Marc Garneau Collegiate Institute’s biggest issue is overcrowding. It’s probably the most severe case in the TDSB. Sure, Don Mills is 12% more overcrowded, but there are many factors not considered in this outdated ratio. We are amongst the largest schools in terms of enrollment. We have a lack of facilities, namely gyms and science labs. With one available gymnasium, some students travel to nearby parks for gym class. We also have 12 portables. Point is, we have a real issue with overcrowding and it’s not going away anytime soon.
How do you “fix” overcrowding? Simple, create more space by building extensions to the school. It’s not really that simple because this would cost something in the ball park of $30 million, and for the ministry, our situation isn’t necessarily at the top of the agenda. We are however on a list of priorities.
Meanwhile, it is demanded of us, Marc Garneau, to try everything in our abilities to maximize space and reduce the effect. So what can we do?
There’s altering feeder schools, but the problem is that schools nearby, namely Don Mills and East York, are already at capacity or over. In addition, this is a lengthy, political process, which wouldn’t take effect for at least 2 years. There’s also building more schools or moving grades, but that’s even further beyond the realm of possibility. These possibilities should be addressed in the long-run.
Another option, for which there was a huge push for by TOPS students and parents, is moving out the TOPS program. Along with alleviating some of the overcrowding, it would allow for the popular program to accommodate more students. Nevertheless, at least for now, TOPS is here to stay.
Then there’s timetabling. This is where we are today. We essentially have to give this a try. We have to show the board that we’re doing our best if we ever want an addition to the school. Through an overcrowding working group, an extended day schedule known as Sample E was chosen in the best interest of the students, parents, and teachers who were represented. In this schedule, there are 5 periods in the day, and every single student has one non-instructional period: a period in which they are free to go home. And no, TOPS kids – you can’t take 5 courses.
What’s this going to accomplish? More facilities available and less portables used. Instead of 88 “sections” running during any period, we have 72, meaning 16 classrooms are no longer needed.
Now there are significant concerns with this schedule. The major one is, what will students be doing during their spare period? The library will be unavailable, as classes take place there. The cafeteria will be available, but it won’t be an ideal working environment, considering the 400 students with “nothing” to do. Sounds like a party. This could seriously impact student achievement, as students will look forward to their spare and dread going back to class. Nevertheless, there is some potential for productivity. For example, students can work on group projects if they have the same spare.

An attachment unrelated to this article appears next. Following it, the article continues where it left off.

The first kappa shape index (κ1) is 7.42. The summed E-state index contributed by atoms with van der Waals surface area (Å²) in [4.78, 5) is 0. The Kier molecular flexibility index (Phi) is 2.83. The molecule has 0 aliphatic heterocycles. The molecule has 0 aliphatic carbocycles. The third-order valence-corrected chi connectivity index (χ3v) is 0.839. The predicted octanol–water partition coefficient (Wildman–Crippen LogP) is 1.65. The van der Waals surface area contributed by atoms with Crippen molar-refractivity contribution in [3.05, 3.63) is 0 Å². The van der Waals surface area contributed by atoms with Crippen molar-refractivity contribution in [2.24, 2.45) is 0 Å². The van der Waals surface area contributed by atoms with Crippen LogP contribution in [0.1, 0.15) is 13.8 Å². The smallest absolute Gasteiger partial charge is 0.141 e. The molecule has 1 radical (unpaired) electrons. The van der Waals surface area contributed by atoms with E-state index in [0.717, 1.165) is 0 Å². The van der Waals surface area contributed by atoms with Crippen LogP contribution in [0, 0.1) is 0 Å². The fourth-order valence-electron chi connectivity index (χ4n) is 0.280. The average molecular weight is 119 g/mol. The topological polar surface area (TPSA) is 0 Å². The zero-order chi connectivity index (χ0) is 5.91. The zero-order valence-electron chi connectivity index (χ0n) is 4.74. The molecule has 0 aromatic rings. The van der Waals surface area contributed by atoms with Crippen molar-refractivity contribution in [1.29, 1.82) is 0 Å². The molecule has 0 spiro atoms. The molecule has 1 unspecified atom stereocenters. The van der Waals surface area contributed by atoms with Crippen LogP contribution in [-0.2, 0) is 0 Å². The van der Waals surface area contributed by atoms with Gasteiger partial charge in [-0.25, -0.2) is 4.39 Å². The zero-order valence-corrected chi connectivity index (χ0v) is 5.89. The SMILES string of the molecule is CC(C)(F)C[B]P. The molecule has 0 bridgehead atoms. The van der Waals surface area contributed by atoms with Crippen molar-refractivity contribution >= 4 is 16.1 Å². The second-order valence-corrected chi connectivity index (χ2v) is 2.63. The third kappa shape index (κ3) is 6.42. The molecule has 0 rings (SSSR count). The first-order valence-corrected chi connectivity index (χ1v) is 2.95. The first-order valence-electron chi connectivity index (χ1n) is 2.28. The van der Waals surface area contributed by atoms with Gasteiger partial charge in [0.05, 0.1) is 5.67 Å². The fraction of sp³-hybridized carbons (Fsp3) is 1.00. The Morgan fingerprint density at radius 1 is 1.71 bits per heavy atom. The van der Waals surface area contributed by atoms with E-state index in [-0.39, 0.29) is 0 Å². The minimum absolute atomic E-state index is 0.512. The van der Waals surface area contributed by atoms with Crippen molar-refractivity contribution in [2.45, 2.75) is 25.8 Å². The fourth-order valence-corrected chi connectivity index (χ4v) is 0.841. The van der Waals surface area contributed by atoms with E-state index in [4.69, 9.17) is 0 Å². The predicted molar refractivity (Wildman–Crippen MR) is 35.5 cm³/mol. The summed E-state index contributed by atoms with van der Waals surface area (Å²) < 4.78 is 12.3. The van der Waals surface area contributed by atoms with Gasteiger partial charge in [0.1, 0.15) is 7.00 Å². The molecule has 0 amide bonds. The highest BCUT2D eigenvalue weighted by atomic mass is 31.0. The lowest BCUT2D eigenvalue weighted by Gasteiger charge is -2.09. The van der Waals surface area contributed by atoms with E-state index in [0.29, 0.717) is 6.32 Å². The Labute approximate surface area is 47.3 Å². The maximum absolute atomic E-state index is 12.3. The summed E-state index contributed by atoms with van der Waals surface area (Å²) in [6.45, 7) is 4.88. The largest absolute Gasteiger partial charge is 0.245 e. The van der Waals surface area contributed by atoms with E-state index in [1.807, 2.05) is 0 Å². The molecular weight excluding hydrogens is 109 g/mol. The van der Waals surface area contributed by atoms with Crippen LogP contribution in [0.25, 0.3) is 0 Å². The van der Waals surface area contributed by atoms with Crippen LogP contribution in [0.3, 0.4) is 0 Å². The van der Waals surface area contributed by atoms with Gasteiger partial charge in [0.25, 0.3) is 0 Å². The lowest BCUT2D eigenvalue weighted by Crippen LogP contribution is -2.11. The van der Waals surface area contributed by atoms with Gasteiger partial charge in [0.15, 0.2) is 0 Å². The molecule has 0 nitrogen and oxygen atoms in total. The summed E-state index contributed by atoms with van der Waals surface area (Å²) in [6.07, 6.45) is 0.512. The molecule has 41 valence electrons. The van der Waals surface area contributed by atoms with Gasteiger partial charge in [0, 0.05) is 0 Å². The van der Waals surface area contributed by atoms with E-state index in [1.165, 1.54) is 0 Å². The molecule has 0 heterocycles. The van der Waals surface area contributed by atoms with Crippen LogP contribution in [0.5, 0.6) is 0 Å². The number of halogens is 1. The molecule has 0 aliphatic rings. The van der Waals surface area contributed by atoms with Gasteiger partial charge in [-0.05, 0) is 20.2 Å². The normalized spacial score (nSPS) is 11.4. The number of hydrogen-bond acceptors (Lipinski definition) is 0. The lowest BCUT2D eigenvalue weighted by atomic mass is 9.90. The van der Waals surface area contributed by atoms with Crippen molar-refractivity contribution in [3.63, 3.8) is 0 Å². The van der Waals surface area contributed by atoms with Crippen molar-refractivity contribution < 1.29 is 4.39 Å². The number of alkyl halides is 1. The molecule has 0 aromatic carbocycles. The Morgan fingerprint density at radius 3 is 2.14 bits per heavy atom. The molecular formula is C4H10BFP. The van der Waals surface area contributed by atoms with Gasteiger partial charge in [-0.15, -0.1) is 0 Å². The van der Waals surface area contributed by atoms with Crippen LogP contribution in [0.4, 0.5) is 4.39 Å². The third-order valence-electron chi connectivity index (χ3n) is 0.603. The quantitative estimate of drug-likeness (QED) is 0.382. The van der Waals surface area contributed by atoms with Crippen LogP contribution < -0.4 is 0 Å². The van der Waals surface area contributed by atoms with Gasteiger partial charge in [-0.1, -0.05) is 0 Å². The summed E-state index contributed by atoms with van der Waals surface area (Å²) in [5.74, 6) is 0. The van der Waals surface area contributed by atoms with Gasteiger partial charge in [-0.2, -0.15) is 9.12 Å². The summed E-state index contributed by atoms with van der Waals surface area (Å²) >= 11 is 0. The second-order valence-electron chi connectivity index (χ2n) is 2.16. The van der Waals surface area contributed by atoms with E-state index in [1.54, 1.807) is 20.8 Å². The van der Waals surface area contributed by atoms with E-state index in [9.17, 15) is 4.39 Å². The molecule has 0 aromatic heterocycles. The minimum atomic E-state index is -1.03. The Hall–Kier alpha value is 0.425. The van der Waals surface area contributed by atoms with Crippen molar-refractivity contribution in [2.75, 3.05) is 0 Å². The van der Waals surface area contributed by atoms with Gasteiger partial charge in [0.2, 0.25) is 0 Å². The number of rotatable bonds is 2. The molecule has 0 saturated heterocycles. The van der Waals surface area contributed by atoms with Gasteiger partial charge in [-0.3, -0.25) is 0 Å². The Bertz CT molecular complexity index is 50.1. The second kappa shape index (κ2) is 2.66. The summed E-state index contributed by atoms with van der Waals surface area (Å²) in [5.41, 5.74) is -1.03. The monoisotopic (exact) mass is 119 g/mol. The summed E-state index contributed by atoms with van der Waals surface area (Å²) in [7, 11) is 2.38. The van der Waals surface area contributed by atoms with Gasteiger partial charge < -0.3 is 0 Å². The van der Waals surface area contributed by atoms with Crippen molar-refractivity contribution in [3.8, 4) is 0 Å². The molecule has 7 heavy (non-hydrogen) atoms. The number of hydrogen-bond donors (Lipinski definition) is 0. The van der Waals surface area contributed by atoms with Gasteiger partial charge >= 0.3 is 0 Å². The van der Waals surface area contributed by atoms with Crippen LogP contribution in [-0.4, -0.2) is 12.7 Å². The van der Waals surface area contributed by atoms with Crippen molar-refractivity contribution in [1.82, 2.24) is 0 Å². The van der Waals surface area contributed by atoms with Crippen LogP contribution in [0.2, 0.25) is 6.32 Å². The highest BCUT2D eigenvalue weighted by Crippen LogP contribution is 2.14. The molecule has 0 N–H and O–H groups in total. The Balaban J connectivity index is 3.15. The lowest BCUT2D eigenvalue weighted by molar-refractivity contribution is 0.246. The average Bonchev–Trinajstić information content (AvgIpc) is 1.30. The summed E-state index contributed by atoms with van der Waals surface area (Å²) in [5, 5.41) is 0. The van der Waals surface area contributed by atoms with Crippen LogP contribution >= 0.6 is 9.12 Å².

For students who live in the area, it is desperately hoped that they’ll be at home if they have a spare first period, before lunch, after lunch, or last period. With fewer students in the cafeteria, students can be more productive. We’ll have to wait and see if this happens.
The second concern is the 8:20 start for 4/5 of the population, along with the slightly shortened travel times (4 minutes instead of 5).
Lastly, there are conflicts for students with early morning or after-school engagements. If you have a spare period 5 but also a club after school, you’ll have to figure what you’re going to be doing for those 71 minutes in between. It’s more of a problem for early morning practices, although it is possible for more of these to be moved to after school.
Then there’s management and safety concerns. How are you going to control 500 students and keep them out of hallways? What if there’s a lock down, how can you possibly keep track of the students?
Considering the disadvantages, it seems like this isn’t going to work. It’s certainly very ambitious. The problem is, there isn’t much research in the area of alternate timetables, because they’re usually implemented to address crises. Parkdale is the only school in the TDSB that implements one and it’s for a different reason. Their Grade 9/10’s come in earlier, 11/12’s come in later. The truth is, the working group who decided on Sample E isn’t necessarily going to know which timetable’s the best until we try them out.
Significant efforts have been made to inform students and parents about this timetable. There have been students visiting classrooms, parent meetings, letters sent home, as well as IVR phone calls.
Next question is, now or next year? Every single student has been given a pink letter to take home. Parents are once again given the opportunity to respond. The Overcrowding Committee leaned towards February for the following reasons:
- We’ll be able to get data sooner
- Our superintendent has to report back to the board in June about our status and our course of action.
- We’ll experience the worst of it quickly
- Implementing in February means that we’ll see how it works in the winter, when no one really wants to leave the school.
- It’ll be easier to revert back if needed
- Because we’d find the worst of it quickly, we’d be able to decide whether to continue with it for next year.
- If we start it next year, reverting back for the following semester is much more unlikely
- If we are forced to revert back, we’d have a good case to argue for. We’ve tried our best, and it hasn’t worked.
Regardless of whether it works or not, the main issue is how long this will last. There will be proper evaluations of the timetable, likely through the overcrowding working group. It is the committee’s hope that if it is deemed ineffective, modifications or cancellations are made.